Podcasting “We Should Not Endure a King”
This week on my podcast, I read my Medium column “We Should Not Endure a King: Antitrust is a political cause, not an economic one,” an essay addressed to my fellow leftists who are skeptical of antitrust as a “market” solution.
It’s a perfectly reasonable fear. For the past four decades, the entire antitrust discourse has been about economics — about when a company’s anticompetitive conduct is “inefficient,” based on some complex mathematical formula.
But that’s not how antitrust works, it’s how it was made to fail. Antitrust has its origins in politics, not economics. When Senator John Sherman (of “Sherman Act” fame) exhorted his fellow senators to pass his bill, he said, “If we will not endure a King as a political power we should not endure a King over the production, transportation, and sale of the necessaries of life. If we would not submit to an emperor we should not submit to an autocrat of trade with power to prevent competition and to fix the price of any commodity.”
Sherman was responding not to the economic power of the robber barons, but their political power — not their ability to decide what to buy and sell, but to decide how millions of people lived their lives. He understood that the robber barons had usurped the power of democratically accountable legislatures, and, moreover, had set themselves against democracy itself.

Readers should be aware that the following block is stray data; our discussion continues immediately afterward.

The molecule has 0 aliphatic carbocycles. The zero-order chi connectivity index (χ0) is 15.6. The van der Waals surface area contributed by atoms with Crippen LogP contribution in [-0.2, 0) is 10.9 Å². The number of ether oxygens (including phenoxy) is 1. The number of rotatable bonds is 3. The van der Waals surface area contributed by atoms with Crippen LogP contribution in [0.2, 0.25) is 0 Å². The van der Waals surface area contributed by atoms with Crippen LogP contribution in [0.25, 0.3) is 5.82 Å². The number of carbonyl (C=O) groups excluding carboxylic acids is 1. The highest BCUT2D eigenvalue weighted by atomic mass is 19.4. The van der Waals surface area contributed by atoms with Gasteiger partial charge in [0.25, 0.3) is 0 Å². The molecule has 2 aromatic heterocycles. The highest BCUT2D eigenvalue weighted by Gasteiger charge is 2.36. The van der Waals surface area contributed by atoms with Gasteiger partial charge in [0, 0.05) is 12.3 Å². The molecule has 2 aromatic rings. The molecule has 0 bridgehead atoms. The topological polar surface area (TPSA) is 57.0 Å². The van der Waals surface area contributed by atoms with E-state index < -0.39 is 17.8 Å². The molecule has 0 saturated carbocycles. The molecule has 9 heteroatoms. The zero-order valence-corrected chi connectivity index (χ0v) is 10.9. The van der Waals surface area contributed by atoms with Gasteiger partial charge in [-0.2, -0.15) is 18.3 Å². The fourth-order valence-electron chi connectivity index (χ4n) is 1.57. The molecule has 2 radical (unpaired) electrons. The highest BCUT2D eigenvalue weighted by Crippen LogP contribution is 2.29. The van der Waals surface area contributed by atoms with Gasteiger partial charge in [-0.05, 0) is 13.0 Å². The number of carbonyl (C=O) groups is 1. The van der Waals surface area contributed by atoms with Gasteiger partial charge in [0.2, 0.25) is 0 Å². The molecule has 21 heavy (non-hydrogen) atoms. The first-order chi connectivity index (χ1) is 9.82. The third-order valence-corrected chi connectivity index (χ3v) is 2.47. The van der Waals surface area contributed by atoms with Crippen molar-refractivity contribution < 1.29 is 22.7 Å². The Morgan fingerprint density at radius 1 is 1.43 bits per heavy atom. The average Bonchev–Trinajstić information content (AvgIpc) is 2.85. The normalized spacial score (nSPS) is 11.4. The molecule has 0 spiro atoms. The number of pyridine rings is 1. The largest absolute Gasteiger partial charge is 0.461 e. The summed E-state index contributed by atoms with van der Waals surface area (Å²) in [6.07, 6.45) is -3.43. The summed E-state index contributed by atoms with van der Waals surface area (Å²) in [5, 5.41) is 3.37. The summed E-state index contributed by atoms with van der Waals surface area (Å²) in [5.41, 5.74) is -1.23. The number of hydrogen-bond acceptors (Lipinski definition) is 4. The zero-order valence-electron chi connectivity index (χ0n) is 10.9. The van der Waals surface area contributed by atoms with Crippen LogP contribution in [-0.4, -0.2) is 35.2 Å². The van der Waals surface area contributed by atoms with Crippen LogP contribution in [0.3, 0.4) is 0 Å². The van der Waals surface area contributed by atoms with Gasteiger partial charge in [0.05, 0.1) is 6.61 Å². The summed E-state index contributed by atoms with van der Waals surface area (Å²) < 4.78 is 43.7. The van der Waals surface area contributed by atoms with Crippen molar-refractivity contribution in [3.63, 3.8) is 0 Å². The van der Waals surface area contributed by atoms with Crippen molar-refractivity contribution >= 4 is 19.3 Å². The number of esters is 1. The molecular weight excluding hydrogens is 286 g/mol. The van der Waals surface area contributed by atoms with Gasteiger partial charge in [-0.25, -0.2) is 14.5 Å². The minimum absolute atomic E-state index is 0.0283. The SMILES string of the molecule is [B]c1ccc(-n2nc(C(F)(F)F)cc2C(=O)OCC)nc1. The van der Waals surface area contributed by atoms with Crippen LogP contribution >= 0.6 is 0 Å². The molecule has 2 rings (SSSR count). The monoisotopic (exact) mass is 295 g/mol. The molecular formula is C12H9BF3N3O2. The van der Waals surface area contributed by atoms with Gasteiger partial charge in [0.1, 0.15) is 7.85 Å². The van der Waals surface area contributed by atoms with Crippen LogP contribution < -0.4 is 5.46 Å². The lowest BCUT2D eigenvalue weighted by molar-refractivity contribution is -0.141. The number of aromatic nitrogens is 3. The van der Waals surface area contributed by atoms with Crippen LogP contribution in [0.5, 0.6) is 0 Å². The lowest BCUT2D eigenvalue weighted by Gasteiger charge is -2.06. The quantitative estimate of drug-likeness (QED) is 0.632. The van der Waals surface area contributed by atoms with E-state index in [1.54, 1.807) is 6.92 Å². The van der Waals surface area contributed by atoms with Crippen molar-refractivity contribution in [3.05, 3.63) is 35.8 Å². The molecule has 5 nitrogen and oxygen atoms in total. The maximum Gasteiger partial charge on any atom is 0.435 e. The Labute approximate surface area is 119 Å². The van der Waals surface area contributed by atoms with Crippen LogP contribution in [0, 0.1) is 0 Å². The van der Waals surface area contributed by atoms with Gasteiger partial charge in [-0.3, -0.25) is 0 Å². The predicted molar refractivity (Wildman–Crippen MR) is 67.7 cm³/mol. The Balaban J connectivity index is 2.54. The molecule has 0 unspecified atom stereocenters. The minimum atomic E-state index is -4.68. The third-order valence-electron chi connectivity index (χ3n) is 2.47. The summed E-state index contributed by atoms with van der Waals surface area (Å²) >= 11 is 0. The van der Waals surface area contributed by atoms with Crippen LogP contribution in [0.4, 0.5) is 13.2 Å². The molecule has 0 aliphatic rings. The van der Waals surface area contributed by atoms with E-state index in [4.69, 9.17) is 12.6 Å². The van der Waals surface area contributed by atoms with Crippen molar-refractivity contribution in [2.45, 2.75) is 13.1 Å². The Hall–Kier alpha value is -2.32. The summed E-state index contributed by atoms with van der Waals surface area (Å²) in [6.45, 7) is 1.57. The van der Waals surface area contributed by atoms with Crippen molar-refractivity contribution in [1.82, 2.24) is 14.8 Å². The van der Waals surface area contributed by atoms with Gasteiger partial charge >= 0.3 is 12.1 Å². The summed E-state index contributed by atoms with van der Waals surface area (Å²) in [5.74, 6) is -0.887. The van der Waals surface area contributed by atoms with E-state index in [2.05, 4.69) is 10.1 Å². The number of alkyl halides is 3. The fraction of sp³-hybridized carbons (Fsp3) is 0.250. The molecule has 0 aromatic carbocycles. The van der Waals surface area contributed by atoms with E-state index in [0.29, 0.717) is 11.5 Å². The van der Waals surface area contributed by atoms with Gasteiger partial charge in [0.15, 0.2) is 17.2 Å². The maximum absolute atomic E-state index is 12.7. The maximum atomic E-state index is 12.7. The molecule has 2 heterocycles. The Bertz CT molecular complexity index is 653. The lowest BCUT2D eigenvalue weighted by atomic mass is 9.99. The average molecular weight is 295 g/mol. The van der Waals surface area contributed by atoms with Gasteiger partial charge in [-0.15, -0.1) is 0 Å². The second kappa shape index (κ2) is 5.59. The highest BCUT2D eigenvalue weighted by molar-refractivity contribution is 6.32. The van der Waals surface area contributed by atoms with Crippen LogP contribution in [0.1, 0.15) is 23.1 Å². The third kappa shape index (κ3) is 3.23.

Monopolists are, by definition, a small group of people with a lot of money. The smaller the group, the easier it is for them to find consensus, and when that small group is rich, they can put that consensus into motion. Money is power, after all, so when all the money is in a very small number of hands, then so is all the power.
The ability of oligarchs to usurp the power of the state is hardly controversial. Thomas Jefferson was furious that his proposal to put antitrust in the Bill of Rights was struck down, because he felt that democratic governance would not survive the assault of concentrated private power: